What's In Blue

Posted Wed 16 Feb 2022

Ukraine Briefing*

Tomorrow (17 February), the Security Council will hold a briefing on the situation in Ukraine. Russia is organising the meeting to mark the seventh anniversary of the “Package of Measures for the Implementation of the Minsk Agreements”, also known as the Minsk II agreement, adopted on 12 February 2015, and to discuss its implementation. Russian Deputy Foreign Minister Sergey Vershinin* will chair the meeting. The expected briefers are Under-Secretary-General for Political and Peacebuilding Affairs Rosemary DiCarlo, Special Representative of the Organization for Security and Co-operation in Europe (OSCE) Chairperson-in-Office in Ukraine and in the Trilateral Contact Group (TCG) Mikko Kinnunen, OSCE Special Monitoring Mission (SMM) Chief Monitor Halit Çevik, and a civil society representative. Germany and Ukraine are expected to participate under rule 37 of the Council’s provisional rules of procedure.

Since 2019, Russia has organised a meeting annually on the occasion of the anniversary of the Minsk II agreement. As in the past three years, tomorrow’s meeting will precede the debate in the General Assembly on the agenda item “The situation in the temporarily occupied territories of Ukraine”, which is scheduled for 23 February. Tomorrow’s briefing takes place against the backdrop of heightened tensions resulting from Russia’s build-up of military forces near Ukraine’s borders. The Council met to discuss that situation on 31 January at the request of the US. (For more information, see our 31 January What’s in Blue story.) These tensions have further deepened divisions among Council members on Ukraine and are likely to colour the discussions at the briefing.

The Minsk II agreement outlined steps for ending the conflict in eastern Ukraine through a political settlement. The agreement has failed to achieve tangible progress to date, as fighting continues between the Ukrainian government and pro-Russian separatists in the two breakaway provinces of Donetsk and Luhansk in the Donbas region of eastern Ukraine. The conflict, which erupted shortly after Russia annexed Crimea in 2014, has claimed the lives of more than 14,000 people, including approximately 3,000 civilians, and injured more than 7,000 civilians, according to the Office of the UN High Commissioner for Human Rights (OHCHR).

Russia and Ukraine hold divergent interpretations of the Minsk II agreement, particularly regarding the sequencing of steps for its implementation. Moscow insists that Kyiv must first implement the political provisions and enact constitutional amendments recognising the “special status” of Donetsk and Luhansk. Kyiv maintains that security measures take precedence, and that a ceasefire must be established with Ukraine regaining control of its territory.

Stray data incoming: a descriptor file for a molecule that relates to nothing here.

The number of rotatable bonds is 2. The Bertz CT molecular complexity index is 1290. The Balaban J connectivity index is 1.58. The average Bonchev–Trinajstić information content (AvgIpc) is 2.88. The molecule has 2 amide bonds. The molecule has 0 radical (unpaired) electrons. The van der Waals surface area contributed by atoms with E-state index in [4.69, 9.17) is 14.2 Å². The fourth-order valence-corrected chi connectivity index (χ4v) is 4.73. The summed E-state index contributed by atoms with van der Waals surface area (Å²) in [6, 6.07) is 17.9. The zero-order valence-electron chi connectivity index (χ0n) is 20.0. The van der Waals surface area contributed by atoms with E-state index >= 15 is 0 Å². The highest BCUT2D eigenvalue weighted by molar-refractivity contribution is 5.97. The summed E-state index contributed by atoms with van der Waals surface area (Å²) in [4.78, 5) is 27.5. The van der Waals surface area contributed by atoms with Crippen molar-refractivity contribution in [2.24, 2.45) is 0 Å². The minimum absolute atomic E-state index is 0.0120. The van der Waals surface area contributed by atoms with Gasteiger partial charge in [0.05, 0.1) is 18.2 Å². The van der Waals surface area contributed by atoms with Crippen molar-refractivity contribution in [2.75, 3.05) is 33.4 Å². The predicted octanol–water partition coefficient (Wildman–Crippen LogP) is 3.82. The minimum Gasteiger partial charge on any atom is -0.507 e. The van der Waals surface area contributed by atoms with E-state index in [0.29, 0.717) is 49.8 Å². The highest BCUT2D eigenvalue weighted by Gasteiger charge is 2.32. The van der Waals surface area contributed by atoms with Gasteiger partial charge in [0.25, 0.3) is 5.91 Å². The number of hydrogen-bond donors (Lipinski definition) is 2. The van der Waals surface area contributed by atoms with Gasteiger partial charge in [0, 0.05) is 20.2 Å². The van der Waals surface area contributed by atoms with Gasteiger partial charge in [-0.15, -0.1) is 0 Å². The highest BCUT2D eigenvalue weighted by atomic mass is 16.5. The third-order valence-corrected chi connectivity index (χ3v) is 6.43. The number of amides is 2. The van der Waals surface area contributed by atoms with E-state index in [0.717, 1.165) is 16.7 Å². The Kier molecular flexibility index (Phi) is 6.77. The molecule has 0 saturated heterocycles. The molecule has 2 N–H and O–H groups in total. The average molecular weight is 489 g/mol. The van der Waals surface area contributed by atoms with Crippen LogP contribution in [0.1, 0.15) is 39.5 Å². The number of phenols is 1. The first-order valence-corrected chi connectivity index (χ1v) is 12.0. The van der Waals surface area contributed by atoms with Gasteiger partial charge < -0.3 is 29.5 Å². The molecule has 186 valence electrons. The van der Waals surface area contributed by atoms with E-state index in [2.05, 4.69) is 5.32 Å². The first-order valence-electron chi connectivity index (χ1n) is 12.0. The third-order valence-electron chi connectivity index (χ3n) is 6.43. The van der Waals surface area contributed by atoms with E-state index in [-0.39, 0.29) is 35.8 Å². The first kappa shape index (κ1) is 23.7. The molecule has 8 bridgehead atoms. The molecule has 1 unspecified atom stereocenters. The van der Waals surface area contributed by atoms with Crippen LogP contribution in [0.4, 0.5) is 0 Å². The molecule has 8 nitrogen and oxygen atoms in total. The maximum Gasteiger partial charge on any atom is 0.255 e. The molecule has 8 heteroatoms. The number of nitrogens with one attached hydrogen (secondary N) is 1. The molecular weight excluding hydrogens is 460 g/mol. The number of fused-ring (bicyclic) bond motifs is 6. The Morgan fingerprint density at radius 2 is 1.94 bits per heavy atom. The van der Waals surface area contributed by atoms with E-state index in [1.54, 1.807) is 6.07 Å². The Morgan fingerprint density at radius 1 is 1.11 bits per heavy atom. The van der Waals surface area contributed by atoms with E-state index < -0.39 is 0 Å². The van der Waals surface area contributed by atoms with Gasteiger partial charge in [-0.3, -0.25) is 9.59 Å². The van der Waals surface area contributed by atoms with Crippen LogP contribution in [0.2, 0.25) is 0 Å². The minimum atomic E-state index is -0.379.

Analysts argue that the current build-up of Russian forces along Ukraine’s borders goes beyond the immediate conflict in eastern Ukraine, with many pointing to the broader concessions Moscow is seeking from the US and NATO regarding security arrangements in Europe. However, some have also noted that Russia’s decision to amass forces on Ukraine’s borders might also partly be fuelled by the lack of progress in resolving the crisis in Ukraine.

Yesterday (15 February), the Russian Duma (parliament) voted in favour of sending to Russian President Vladimir Putin an appeal to recognise the independence of the so-called Donetsk and Luhansk People’s Republics. In a statement issued today (16 February), US Secretary of State Antony Blinken condemned the move as amounting to the “wholesale rejection of [Russia’s] commitments under the Minsk agreements” and whose enactment would “further undermine” Ukraine’s sovereignty and constitute a gross violation of international law. It seems that Ukraine has submitted a written request for the Council to consider this issue during tomorrow’s briefing.

At tomorrow’s meeting, DiCarlo is expected to provide an overview of the security situation in the Donbas region and developments related to the implementation of the Minsk II agreement. She is likely to welcome recent diplomatic efforts to find a political settlement through the Normandy format—a group consisting of France, Germany, Russia, and Ukraine that was created in 2014 to resolve the conflict in Ukraine. The Normandy format recently convened for meetings on 26 January in Paris and on 10 February in Berlin. While the meetings failed to establish agreement between the delegations, they are viewed by many as a step towards defusing tensions in eastern Ukraine.

DiCarlo and several Council members are likely to emphasise the challenging humanitarian situation in the Donbas region. According to a 10 February OCHA report, there are currently 2.9 million people in need of humanitarian assistance in eastern Ukraine. The report highlights that the conflict, coupled with the COVID-19 pandemic, has acted as a driver of humanitarian needs in the Donbas region, and that access to basic services has been limited since the March 2020 closure of the “contact line”, which separates the Donetsk and Luhansk provinces into areas under, and outside, government control.